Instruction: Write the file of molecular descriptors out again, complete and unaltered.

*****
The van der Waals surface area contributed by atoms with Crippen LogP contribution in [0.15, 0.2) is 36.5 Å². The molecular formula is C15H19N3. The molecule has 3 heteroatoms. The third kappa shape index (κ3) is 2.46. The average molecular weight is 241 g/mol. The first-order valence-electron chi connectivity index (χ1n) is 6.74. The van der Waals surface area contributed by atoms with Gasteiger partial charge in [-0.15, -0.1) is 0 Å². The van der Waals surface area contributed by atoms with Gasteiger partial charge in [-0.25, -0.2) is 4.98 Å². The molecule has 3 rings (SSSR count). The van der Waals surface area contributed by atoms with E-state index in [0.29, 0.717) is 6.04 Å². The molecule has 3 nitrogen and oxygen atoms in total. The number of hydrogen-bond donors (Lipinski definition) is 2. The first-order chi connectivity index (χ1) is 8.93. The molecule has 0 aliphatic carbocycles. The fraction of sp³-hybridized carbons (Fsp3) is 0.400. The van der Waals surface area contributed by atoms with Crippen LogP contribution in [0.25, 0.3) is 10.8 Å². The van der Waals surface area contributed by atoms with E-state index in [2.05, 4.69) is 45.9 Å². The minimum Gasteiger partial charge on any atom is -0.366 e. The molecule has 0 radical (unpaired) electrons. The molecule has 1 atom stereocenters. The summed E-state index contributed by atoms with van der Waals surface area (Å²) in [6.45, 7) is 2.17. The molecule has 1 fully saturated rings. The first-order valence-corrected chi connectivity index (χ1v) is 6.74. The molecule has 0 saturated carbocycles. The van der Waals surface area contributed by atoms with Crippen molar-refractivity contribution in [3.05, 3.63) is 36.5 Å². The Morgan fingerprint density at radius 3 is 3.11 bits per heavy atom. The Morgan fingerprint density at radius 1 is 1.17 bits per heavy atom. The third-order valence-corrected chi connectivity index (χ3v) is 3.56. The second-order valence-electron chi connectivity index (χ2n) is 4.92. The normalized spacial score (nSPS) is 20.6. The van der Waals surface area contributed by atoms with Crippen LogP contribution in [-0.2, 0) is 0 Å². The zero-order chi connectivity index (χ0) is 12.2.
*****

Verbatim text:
The van der Waals surface area contributed by atoms with Crippen LogP contribution in [0.15, 0.2) is 36.5 Å². The molecular formula is C15H19N3. The molecule has 3 heteroatoms. The third kappa shape index (κ3) is 2.46. The average molecular weight is 241 g/mol. The first-order valence-electron chi connectivity index (χ1n) is 6.74. The van der Waals surface area contributed by atoms with Gasteiger partial charge in [-0.15, -0.1) is 0 Å². The van der Waals surface area contributed by atoms with Gasteiger partial charge in [-0.25, -0.2) is 4.98 Å². The molecule has 3 rings (SSSR count). The van der Waals surface area contributed by atoms with E-state index in [0.29, 0.717) is 6.04 Å². The molecule has 3 nitrogen and oxygen atoms in total. The number of hydrogen-bond donors (Lipinski definition) is 2. The first-order chi connectivity index (χ1) is 8.93. The molecule has 0 aliphatic carbocycles. The fraction of sp³-hybridized carbons (Fsp3) is 0.400. The van der Waals surface area contributed by atoms with Crippen LogP contribution in [0.25, 0.3) is 10.8 Å². The van der Waals surface area contributed by atoms with E-state index in [2.05, 4.69) is 45.9 Å². The minimum Gasteiger partial charge on any atom is -0.366 e. The molecule has 0 radical (unpaired) electrons. The molecule has 1 atom stereocenters. The summed E-state index contributed by atoms with van der Waals surface area (Å²) in [6.45, 7) is 2.17. The molecule has 1 fully saturated rings. The first-order valence-corrected chi connectivity index (χ1v) is 6.74. The molecule has 0 saturated carbocycles. The van der Waals surface area contributed by atoms with Crippen molar-refractivity contribution in [3.05, 3.63) is 36.5 Å². The Morgan fingerprint density at radius 3 is 3.11 bits per heavy atom. The Morgan fingerprint density at radius 1 is 1.17 bits per heavy atom. The third-order valence-corrected chi connectivity index (χ3v) is 3.56. The second-order valence-electron chi connectivity index (χ2n) is 4.92. The normalized spacial score (nSPS) is 20.6. The van der Waals surface area contributed by atoms with Crippen LogP contribution in [-0.2, 0) is 0 Å². The zero-order chi connectivity index (χ0) is 12.2.